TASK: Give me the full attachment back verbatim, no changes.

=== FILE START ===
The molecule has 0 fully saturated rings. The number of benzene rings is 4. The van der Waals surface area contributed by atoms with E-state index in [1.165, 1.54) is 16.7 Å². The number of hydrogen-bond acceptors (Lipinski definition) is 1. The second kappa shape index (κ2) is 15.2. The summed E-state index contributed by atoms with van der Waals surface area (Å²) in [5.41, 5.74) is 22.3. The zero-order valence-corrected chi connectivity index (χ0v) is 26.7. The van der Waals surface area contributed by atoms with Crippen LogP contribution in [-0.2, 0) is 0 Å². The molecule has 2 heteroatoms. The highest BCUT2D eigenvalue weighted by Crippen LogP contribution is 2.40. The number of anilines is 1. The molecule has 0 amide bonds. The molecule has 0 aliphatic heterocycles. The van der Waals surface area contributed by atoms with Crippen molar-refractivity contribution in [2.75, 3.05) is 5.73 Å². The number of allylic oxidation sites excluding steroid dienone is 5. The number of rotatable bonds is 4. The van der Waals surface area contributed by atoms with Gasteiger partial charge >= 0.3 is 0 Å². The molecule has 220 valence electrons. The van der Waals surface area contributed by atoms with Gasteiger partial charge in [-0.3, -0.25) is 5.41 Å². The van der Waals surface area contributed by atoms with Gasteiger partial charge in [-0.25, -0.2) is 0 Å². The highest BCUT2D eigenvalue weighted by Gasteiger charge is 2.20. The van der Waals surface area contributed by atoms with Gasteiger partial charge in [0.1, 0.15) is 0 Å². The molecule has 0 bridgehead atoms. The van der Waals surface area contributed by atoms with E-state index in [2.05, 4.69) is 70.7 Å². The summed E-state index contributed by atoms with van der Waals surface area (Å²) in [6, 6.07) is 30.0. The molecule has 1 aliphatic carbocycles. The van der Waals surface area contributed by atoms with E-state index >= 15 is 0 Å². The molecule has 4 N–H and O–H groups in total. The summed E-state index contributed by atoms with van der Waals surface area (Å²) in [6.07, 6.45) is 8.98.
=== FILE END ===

The molecule has 0 fully saturated rings. The number of benzene rings is 4. The van der Waals surface area contributed by atoms with E-state index in [1.165, 1.54) is 16.7 Å². The number of hydrogen-bond acceptors (Lipinski definition) is 1. The second kappa shape index (κ2) is 15.2. The summed E-state index contributed by atoms with van der Waals surface area (Å²) in [5.41, 5.74) is 22.3. The zero-order valence-corrected chi connectivity index (χ0v) is 26.7. The van der Waals surface area contributed by atoms with Crippen LogP contribution in [-0.2, 0) is 0 Å². The molecule has 2 heteroatoms. The highest BCUT2D eigenvalue weighted by Crippen LogP contribution is 2.40. The number of anilines is 1. The molecule has 0 amide bonds. The molecule has 0 aliphatic heterocycles. The van der Waals surface area contributed by atoms with Crippen molar-refractivity contribution in [2.75, 3.05) is 5.73 Å². The number of allylic oxidation sites excluding steroid dienone is 5. The number of rotatable bonds is 4. The van der Waals surface area contributed by atoms with Gasteiger partial charge >= 0.3 is 0 Å². The molecule has 220 valence electrons. The van der Waals surface area contributed by atoms with Gasteiger partial charge in [-0.3, -0.25) is 5.41 Å². The van der Waals surface area contributed by atoms with Gasteiger partial charge in [-0.25, -0.2) is 0 Å². The highest BCUT2D eigenvalue weighted by Gasteiger charge is 2.20. The van der Waals surface area contributed by atoms with Gasteiger partial charge in [0.1, 0.15) is 0 Å². The molecule has 0 bridgehead atoms. The van der Waals surface area contributed by atoms with E-state index in [2.05, 4.69) is 70.7 Å². The summed E-state index contributed by atoms with van der Waals surface area (Å²) in [6, 6.07) is 30.0. The molecule has 1 aliphatic carbocycles. The van der Waals surface area contributed by atoms with E-state index >= 15 is 0 Å². The molecule has 4 N–H and O–H groups in total. The summed E-state index contributed by atoms with van der Waals surface area (Å²) in [6.07, 6.45) is 8.98.